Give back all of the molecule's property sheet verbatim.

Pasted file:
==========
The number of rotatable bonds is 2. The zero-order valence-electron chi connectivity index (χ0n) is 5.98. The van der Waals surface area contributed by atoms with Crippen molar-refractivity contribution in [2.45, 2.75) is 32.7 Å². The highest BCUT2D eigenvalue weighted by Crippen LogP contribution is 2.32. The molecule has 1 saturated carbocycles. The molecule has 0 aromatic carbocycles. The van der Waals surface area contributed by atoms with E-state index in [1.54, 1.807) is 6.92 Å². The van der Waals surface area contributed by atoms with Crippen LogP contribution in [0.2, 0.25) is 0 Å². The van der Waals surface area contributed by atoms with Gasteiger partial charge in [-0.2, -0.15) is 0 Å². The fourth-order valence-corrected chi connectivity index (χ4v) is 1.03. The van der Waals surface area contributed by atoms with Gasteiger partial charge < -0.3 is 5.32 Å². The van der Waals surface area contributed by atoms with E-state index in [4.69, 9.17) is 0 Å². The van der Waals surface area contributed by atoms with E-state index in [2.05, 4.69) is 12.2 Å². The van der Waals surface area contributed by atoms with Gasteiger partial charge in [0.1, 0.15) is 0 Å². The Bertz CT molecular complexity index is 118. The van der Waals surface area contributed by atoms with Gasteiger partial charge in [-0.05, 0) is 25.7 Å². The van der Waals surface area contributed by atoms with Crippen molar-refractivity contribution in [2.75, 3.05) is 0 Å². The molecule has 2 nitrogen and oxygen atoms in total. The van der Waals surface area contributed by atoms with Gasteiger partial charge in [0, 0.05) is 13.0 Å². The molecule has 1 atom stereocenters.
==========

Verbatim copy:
The number of rotatable bonds is 2. The zero-order valence-electron chi connectivity index (χ0n) is 5.98. The van der Waals surface area contributed by atoms with Crippen molar-refractivity contribution in [2.45, 2.75) is 32.7 Å². The highest BCUT2D eigenvalue weighted by Crippen LogP contribution is 2.32. The molecule has 1 saturated carbocycles. The molecule has 0 aromatic carbocycles. The van der Waals surface area contributed by atoms with E-state index in [1.54, 1.807) is 6.92 Å². The van der Waals surface area contributed by atoms with Crippen LogP contribution in [0.2, 0.25) is 0 Å². The van der Waals surface area contributed by atoms with Gasteiger partial charge in [-0.2, -0.15) is 0 Å². The fourth-order valence-corrected chi connectivity index (χ4v) is 1.03. The van der Waals surface area contributed by atoms with Gasteiger partial charge < -0.3 is 5.32 Å². The van der Waals surface area contributed by atoms with E-state index in [4.69, 9.17) is 0 Å². The van der Waals surface area contributed by atoms with E-state index in [2.05, 4.69) is 12.2 Å². The van der Waals surface area contributed by atoms with Gasteiger partial charge in [0.1, 0.15) is 0 Å². The Bertz CT molecular complexity index is 118. The van der Waals surface area contributed by atoms with Gasteiger partial charge in [-0.05, 0) is 25.7 Å². The van der Waals surface area contributed by atoms with Crippen molar-refractivity contribution in [2.75, 3.05) is 0 Å². The molecule has 2 nitrogen and oxygen atoms in total. The van der Waals surface area contributed by atoms with Gasteiger partial charge in [0, 0.05) is 13.0 Å². The molecule has 1 atom stereocenters.